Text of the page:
By Daniel Flax
It starts when you land your first management position. Suddenly, you’re splitting your time between telling other people what to do and actually doing stuff yourself. And as you climb further up the chain, the balance shifts and you spend more and more time managing people, projects, budgets, and bosses. Then, one day, you realize that the unthinkable has happened: you’ve been so busy managing a team that you’ve let your hands-on skills deteriorate.
As you advance in your career, you will frequently hear that it’s not your hands-on skills, but rather your ability to lead your team to success that matters. I would never suggest that leadership ability is not critical to your advancement. It certainly is. But I would also suggest a supplement: pick a skill and keep it sharp. Keep it razor sharp. Having a relevant, current, hands-on skill is one of the best things you can do as you advance your career.
The single most important thing you need to do as both an advancing and established manager is to recruit and retain the very best talent. The best talent always has options and is always looking for the most engaging, rewarding, and interesting place to work. As a recruiter, you’ve got to present your organization and — more importantly — yourself as the most interesting person for whom to work. You need to let your candidates know that you’re going to challenge them. One of the best ways to do this is to show them just how much you challenge yourself.
Hands-on technical candidates want to know that their potential manager is going to give them the opportunity to work with current technology. What better way to demonstrate that than to be hands-on with current tech yourself? Candidates want to know that when they get excited about some new coding design pattern, their boss will engage with them about it. Furthermore, where are you going to find these very best candidates? Like all good recruiters, you’ll do best if you meet them where they are. You are far more likely to find like-minded candidates by staying hands-on with a current technology, and attending MeetUps and other groups yourself.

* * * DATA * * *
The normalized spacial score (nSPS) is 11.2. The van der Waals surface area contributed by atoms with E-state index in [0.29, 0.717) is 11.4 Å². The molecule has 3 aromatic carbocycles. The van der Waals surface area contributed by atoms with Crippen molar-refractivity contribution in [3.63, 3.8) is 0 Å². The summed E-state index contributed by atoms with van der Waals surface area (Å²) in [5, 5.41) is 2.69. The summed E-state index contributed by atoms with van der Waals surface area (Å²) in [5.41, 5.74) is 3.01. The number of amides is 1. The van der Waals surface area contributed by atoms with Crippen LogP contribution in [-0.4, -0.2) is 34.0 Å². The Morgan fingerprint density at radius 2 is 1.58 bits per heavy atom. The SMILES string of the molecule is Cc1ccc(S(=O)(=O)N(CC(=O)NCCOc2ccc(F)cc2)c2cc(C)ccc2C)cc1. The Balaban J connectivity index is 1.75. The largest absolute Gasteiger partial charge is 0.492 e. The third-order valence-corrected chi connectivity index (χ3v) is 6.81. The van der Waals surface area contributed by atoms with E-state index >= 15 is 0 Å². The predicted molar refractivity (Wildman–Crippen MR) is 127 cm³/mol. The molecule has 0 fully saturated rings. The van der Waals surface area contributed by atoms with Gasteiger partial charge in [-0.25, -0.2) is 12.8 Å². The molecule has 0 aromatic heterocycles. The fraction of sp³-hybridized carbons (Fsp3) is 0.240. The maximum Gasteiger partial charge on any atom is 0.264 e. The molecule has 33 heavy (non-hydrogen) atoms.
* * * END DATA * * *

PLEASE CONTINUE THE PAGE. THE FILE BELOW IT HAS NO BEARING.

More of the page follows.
Find Something You Love
I’ve been using Macs since their introduction in 1984. In the early 2000s, I recognized that my career had taken on a decidedly infrastructure focus. Wanting to round out my development background, I chose to learn how to program in Objective C. Taking that forward, the iPhone/iPad introductions made for great opportunities to continue that. In 2010, after convincing my then employer to produce a native iPad app, I realized that not only did we have no iOS developers on staff, I didn’t really know how to hire one and evaluate their skills.
So I went to NYU and took some classes. I figured that there might be some students worth considering as candidates and at the very least, I’d learn a bunch. While it turned out that none of my fellow students were a good fit, I had learned enough that when I began my search for a full-time hire, I was able to attract a truly talented PhD-holding developer who was able to bring our ideas to life.
People Want to Know
Shortly after I joined my current organization, my boss wanted to introduce me to the board of directors as the newest addition to the team. After giving a bit of preamble about how important technology is to our mission and how excited he was to have me on board, he relayed the story of me taking an iOS development class and how I had apps in the App Store. His real story to the board was that he hadn’t just hired another IT manager, but rather someone who is current, relevant, and would be able to attract talent to push the mission forward. The board’s reaction was universally approving.
Razor Sharp, Always
It’s an enormously worthwhile endeavor to keep learning new skills, even if you choose one that you don’t employ in your current gig. Whether it’s during one-on-one sessions or at a full team lunch, the boss who can talk turkey is the kind of manager who retains their best talent. If you can think of this as a hobby and not as work, all the better. Think of the glow on your face when you tell your friends about your favorite hobby. Now imagine having that same glow when you are relating your new skills to your colleagues. It will help you recruit, retain, and relate to the very best candidates. No matter how high up the technology food chain you get, having a few razor sharp skills will always pay dividends.
Daniel Flax is VP, Engineering for CapTap, a division of Capital Access Network. He was previously Chief Information Officer for TheStreet, Inc. He also serves on the Board of Trustees for the Volunteer Consulting Group. This is his first post on TheHiredGuns.com.